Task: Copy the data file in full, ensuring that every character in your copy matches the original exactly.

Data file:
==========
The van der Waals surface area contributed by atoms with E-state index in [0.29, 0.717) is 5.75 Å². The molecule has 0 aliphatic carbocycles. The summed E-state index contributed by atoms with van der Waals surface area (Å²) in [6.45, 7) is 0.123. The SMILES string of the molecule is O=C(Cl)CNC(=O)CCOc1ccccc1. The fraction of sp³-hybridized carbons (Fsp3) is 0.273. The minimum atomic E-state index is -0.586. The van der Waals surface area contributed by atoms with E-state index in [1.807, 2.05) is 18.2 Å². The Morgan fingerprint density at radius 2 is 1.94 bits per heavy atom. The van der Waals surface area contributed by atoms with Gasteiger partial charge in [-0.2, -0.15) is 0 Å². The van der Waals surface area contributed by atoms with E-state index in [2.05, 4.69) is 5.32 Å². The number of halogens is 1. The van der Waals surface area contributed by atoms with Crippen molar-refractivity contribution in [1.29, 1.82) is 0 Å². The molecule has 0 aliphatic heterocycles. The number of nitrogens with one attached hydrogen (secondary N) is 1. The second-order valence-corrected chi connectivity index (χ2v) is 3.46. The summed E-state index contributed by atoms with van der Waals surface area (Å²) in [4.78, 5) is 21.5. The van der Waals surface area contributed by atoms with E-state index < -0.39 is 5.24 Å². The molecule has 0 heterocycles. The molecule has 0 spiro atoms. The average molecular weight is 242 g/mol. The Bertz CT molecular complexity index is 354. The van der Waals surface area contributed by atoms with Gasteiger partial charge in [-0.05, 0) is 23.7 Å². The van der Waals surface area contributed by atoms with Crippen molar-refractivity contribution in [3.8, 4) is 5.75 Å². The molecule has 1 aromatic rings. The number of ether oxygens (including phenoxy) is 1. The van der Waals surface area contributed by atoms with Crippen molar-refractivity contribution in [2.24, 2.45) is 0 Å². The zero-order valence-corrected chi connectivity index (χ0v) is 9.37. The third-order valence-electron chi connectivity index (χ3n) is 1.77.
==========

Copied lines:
The van der Waals surface area contributed by atoms with E-state index in [0.29, 0.717) is 5.75 Å². The molecule has 0 aliphatic carbocycles. The summed E-state index contributed by atoms with van der Waals surface area (Å²) in [6.45, 7) is 0.123. The SMILES string of the molecule is O=C(Cl)CNC(=O)CCOc1ccccc1. The fraction of sp³-hybridized carbons (Fsp3) is 0.273. The minimum atomic E-state index is -0.586. The van der Waals surface area contributed by atoms with E-state index in [1.807, 2.05) is 18.2 Å². The Morgan fingerprint density at radius 2 is 1.94 bits per heavy atom. The van der Waals surface area contributed by atoms with Gasteiger partial charge in [-0.2, -0.15) is 0 Å². The van der Waals surface area contributed by atoms with E-state index in [2.05, 4.69) is 5.32 Å². The number of halogens is 1. The van der Waals surface area contributed by atoms with Crippen molar-refractivity contribution in [1.29, 1.82) is 0 Å². The molecule has 0 aliphatic heterocycles. The number of nitrogens with one attached hydrogen (secondary N) is 1. The second-order valence-corrected chi connectivity index (χ2v) is 3.46. The summed E-state index contributed by atoms with van der Waals surface area (Å²) in [4.78, 5) is 21.5. The van der Waals surface area contributed by atoms with E-state index < -0.39 is 5.24 Å². The molecule has 0 heterocycles. The molecule has 0 spiro atoms. The average molecular weight is 242 g/mol. The Bertz CT molecular complexity index is 354. The van der Waals surface area contributed by atoms with Gasteiger partial charge in [-0.05, 0) is 23.7 Å². The van der Waals surface area contributed by atoms with Crippen molar-refractivity contribution in [3.8, 4) is 5.75 Å². The molecule has 1 aromatic rings. The number of ether oxygens (including phenoxy) is 1. The van der Waals surface area contributed by atoms with Crippen molar-refractivity contribution in [2.24, 2.45) is 0 Å². The zero-order valence-corrected chi connectivity index (χ0v) is 9.37. The third-order valence-electron chi connectivity index (χ3n) is 1.77.